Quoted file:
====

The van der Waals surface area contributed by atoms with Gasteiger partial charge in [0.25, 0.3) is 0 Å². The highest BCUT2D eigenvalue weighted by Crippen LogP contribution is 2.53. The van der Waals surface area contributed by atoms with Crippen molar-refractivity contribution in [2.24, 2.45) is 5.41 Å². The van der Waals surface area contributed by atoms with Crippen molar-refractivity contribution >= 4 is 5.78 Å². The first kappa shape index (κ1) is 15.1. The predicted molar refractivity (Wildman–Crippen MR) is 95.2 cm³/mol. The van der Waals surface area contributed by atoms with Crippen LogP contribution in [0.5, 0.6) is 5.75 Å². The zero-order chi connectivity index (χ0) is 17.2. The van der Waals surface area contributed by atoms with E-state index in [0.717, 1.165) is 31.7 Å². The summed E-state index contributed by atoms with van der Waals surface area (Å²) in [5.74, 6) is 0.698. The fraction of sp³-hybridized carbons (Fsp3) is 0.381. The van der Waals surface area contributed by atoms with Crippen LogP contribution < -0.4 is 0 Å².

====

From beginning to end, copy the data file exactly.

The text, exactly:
The van der Waals surface area contributed by atoms with Gasteiger partial charge in [0.25, 0.3) is 0 Å². The highest BCUT2D eigenvalue weighted by Crippen LogP contribution is 2.53. The van der Waals surface area contributed by atoms with Crippen molar-refractivity contribution in [2.24, 2.45) is 5.41 Å². The van der Waals surface area contributed by atoms with Crippen molar-refractivity contribution >= 4 is 5.78 Å². The first kappa shape index (κ1) is 15.1. The predicted molar refractivity (Wildman–Crippen MR) is 95.2 cm³/mol. The van der Waals surface area contributed by atoms with Crippen LogP contribution in [0.5, 0.6) is 5.75 Å². The zero-order chi connectivity index (χ0) is 17.2. The van der Waals surface area contributed by atoms with E-state index in [0.717, 1.165) is 31.7 Å². The summed E-state index contributed by atoms with van der Waals surface area (Å²) in [5.74, 6) is 0.698. The fraction of sp³-hybridized carbons (Fsp3) is 0.381. The van der Waals surface area contributed by atoms with Crippen LogP contribution < -0.4 is 0 Å².